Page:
Artificial Sweeteners Linked to Metabolic Syndrome; Increases Diabetes Risk
Have you ever noticed how many overweight people drink diet soda or add low calorie sweeteners to their tea and coffee? Corporate propaganda tells overweight and obese people who are trying hard to lose weight – or who at the very least are trying not to gain more weight – that artificial sweeteners are the healthiest possible option. Many obediently and diligently use them, convinced that they are making the best choice. Unfortunately, several studies have confirmed that this simply is not true.
A recent study, conducted by researchers from George Washington University in Washington, D.C., and presented in March at the 100th annual meeting of the Endocrine Society in Chicago, Illinois, found a close link between the consumption of artificial sweeteners and metabolic syndrome.
The group of conditions known as metabolic syndrome is diagnosed when a person exhibits insulin resistance, elevated “bad” cholesterol levels, high blood pressure, and an increased risk of blood clots. It is usually diagnosed in people who are overweight or obese and who carry a lot of weight around their bellies. Also known as dysmetabolic syndrome, insulin resistance syndrome or syndrome X, metabolic syndrome causes an elevated risk of cardiovascular disease, heart attacks and strokes. It also raises the risk of developing diabetes by between three and five times (300% to 500% relative risk increase).
“Our stem cell-based studies indicate that low-calorie sweeteners promote additional fat accumulation within cells compared with cells not exposed to these substances, in a dose-dependent fashion – meaning that as the dose of sucralose is increased more cells showed increased fat droplet accumulation”, said Sabyasachi Sen, an associate professor of Medicine at George Washington University in Washington, D.C. “This most likely occurs by increasing glucose entry into cells through increased activity of genes called glucose transporters”, as reported by Science Daily.
The research team exposed stem cells, which are cells that can change into bone, cartilage or mature fat cells, to a type of artificial sweetener called sucralose. These were then placed in petri dishes for 12 days in an environment that would promote obesity.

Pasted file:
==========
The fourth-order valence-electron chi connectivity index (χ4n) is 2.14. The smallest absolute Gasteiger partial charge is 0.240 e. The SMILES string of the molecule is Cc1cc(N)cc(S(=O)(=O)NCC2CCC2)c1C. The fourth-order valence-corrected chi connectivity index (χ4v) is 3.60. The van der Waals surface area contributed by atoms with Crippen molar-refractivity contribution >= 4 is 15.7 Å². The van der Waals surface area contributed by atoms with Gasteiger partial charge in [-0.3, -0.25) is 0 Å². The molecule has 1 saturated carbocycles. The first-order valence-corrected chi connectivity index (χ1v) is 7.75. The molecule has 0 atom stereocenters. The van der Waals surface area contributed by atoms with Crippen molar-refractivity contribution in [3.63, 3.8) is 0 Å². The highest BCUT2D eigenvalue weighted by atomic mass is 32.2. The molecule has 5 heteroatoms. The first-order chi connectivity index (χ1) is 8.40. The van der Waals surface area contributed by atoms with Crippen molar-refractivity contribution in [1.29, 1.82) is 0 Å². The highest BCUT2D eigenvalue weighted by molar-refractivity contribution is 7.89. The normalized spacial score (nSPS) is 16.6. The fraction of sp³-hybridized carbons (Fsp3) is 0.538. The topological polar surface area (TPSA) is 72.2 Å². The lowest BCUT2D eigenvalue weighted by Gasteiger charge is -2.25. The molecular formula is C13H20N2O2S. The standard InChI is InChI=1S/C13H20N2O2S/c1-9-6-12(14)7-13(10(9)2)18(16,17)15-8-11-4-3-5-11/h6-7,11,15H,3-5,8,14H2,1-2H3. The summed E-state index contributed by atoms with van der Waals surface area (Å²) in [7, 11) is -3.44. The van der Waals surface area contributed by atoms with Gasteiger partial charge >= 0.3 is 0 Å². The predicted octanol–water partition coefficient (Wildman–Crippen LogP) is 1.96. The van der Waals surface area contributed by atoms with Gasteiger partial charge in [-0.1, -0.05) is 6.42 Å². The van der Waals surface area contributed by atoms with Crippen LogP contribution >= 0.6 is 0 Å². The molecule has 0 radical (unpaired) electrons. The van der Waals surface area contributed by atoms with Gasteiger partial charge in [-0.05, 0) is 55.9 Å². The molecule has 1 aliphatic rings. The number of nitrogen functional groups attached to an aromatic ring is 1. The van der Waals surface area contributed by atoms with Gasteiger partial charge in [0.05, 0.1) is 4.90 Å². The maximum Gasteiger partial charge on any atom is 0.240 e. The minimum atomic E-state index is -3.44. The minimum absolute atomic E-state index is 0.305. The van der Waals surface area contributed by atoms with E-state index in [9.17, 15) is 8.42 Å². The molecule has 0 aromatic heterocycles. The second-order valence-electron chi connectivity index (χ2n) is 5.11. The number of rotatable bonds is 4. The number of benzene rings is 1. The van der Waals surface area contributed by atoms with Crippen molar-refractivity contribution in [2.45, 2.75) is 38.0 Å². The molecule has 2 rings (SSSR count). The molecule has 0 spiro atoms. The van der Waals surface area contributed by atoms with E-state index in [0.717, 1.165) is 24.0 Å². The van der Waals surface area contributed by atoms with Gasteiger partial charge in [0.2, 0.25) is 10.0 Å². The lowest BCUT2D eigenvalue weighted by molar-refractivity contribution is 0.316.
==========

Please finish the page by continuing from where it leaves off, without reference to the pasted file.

Science Daily reported: “At a 0.2-millimolar sucralose dose similar to the concentration found in the blood of people with high consumption of low-calorie sweeteners – equal to four cans of diet soda per day – the researchers said they observed increased expression of genes that are markers of fat production and inflammation.”
When the researchers studied human fat cells from the abdominal fat of 18 study participants who regularly consumed artificial sweeteners – four of whom were of normal weight while 14 were obese – they found similar genetic changes that caused increased sugar (glucose) transport into the cells of the obese participants. They also detected an overproduction of fat producing genes in these participants, though little change was detected in those who were at a healthy weight.
This is not the first study to link artificial sweeteners to an increased risk of diabetes. Back in 2016, researchers from the Weizmann Institute of Science in Israel found the same link when exposing mice to water spiked with saccharin, aspartame or sucralose for 11 weeks.
Natural News reported: “Mice had ‘abnormally high glucose levels in their blood after eating’. This glucose metabolism spike happened in just five weeks and is considered the hallmark of diabetes. Saccharin (a.k.a. Sweet’N Low) was the quickest contributor to high blood glucose levels, so the researchers zeroed in on it. Also, it appears to have the same effect, regardless of whether the mice were lean or overweight.”
The truth is, there is no quick fix; there are no shortcuts; there are no pills, shakes, or diet sweeteners that will magically melt away fat and make you healthy. It takes exercise and eating the right foods to lose weight permanently in a way that promotes long-term health.
July 25, 2018
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